My child may be the worst player on the team and I could not be more proud. Many parents start their children in team sports at an early age and they continue playing sports throughout their school years. Often times they do multiple sports so their schedules are filled year round with practices, games, tryouts, tournaments and jamborees. We were not that family. It wasn't until about 4 years ago when my daughter was in middle school that she expressed an interest in joining a lacrosse team. She had never played the sport before but was anxious to learn.
We bought her a stick and all of the gear and she joined her teammates on the field - many of whom have played since grade school. Eager to learn, she practiced her throwing and catching. She was so excited to be a part of the team she could hardly stand it. I could feel her pride when she put on her uniform and joined her team on the field. She loved everything about being on this team. She loved the girls she played with, she loved the practices, she loved the chants before and after the games, she loved cheering on her teammates and hearing them cheer for her. She felt she had found her "tribe". This wasn't the clique of girls in school that she desperately wanted to be friends with, these were her teammates and they supported each other.
As she began to play the game, I could tell it didn't come naturally to her. She's not the fastest runner, she struggled with catching the ball and she always seemed to be off target when throwing. She recognized her weaknesses and would go to the school behind our house during off-times to practice throwing and catching using a wall at the school. She would run around the track until dark and walk home through the woods using the flashlight on her phone. She was committed to improving and I admired her desire to better herself. Unfortunately, despite all her efforts to improve, she never seemed to reach the same level as her teammates.
As a parent, it was difficult to watch her play the first few years. I knew how desperately she wanted to play well. The first season came and went and I remember her getting in the car after her last game and breaking down in tears. She had really hoped to score at least ONE goal throughout the year, but unfortunately she did not. I did my best to reassure her that she played very well and I could tell a noticeable improvement since the beginning of the season. There was nothing I could say that would make her feel better and that broke my heart.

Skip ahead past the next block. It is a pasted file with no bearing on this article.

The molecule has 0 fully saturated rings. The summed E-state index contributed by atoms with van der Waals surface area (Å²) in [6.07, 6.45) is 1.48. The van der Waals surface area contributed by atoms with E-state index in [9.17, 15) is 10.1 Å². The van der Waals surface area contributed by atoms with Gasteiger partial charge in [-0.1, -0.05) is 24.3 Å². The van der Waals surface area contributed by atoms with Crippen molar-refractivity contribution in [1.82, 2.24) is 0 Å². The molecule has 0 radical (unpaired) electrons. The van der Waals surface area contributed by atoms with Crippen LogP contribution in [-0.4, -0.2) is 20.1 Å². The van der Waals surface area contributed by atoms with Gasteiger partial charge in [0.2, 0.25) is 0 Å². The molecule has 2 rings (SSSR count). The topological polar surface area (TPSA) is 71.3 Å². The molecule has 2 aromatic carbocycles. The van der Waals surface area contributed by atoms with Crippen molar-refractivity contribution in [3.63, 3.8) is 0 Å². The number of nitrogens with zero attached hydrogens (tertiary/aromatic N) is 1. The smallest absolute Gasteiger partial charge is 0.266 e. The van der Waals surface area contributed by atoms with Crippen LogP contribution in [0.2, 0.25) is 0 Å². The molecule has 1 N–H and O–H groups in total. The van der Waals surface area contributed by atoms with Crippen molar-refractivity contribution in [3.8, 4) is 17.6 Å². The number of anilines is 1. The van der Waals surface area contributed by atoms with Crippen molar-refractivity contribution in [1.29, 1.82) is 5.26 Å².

The second year again, no goal scored during the season. Finally at an end of the season jamboree, she scored a goal!! I was so excited for her it brought me to tears. Other parents may see the goal and think it's no big deal, but to us - this is HUGE! 4 years and just 3 goals later, we still support her dreams. Every game, rain, hail, sun, wind - we are there.
We watch her sit on the bench, cheering her teammates. We watch her wave her stick - alone and unguarded hoping her teammates throw her the ball. We watch her get passed up time and time again. We watch her high-5 her teammates when they score a goal. We watch her apologize to an opposing player when she accidentally trips them. We watch her shoo a fly off the hair of the girl she is supposed to be guarding. We watch her compare socks and cleats with the opposing teammate. What she lacks in killer instinct, she makes up for in heart. The missing chip for her is that angry desire to win.
I hear other parents behind me talking about how their daughter is "a bit of a ball hog and should not be scoring so many goals." Or I hear people refer to some of the girls as "wheels" since they run so fast. That will most likely never be my daughter. They will never understand why I get so emotional when she catches the ball that someone finally throws to her. It can be like playing hot-potato when she finally does get the ball - she gets so stressed out she can't get rid of it fast enough.
Just the other day it came down to a duel between my daughter and an opponent. It was a ground ball and they were both fighting for it. My girl won! She scooped the ball up, ran and threw it to a teammate who proceeded to run down the field and score a goal. I watched my daughter's face as she filled with pride knowing she had helped score a goal. I could hear some of her teammates say "Good job Hannah!" from the sidelines and Hannah was absolutely giddy with happiness and pride. Tears started to fill my eyes as I saw the coach high-5 her on her way off the field. She could barely contain herself she was smiling so big. I could feel her joy all the way into the stands. She loves this game. She loves her team. She may not be the best player - and may very well be the worst as far as skill is concerned, but she has the biggest heart.
To all of the parents of the worst player on the team, this is for you. This is for all those little successes that you celebrate quietly. This is for all of the "I'm proud of you" moments as your child leaves the field not scoring a single goal. This is for all of those tender hearts who lack the killer instinct to play to win. This is for all of those games you attend HOPING for some small success. This is for signing up for another year, optimistic that it will be even better than the last. Cheers to you and your athlete. I share your joy.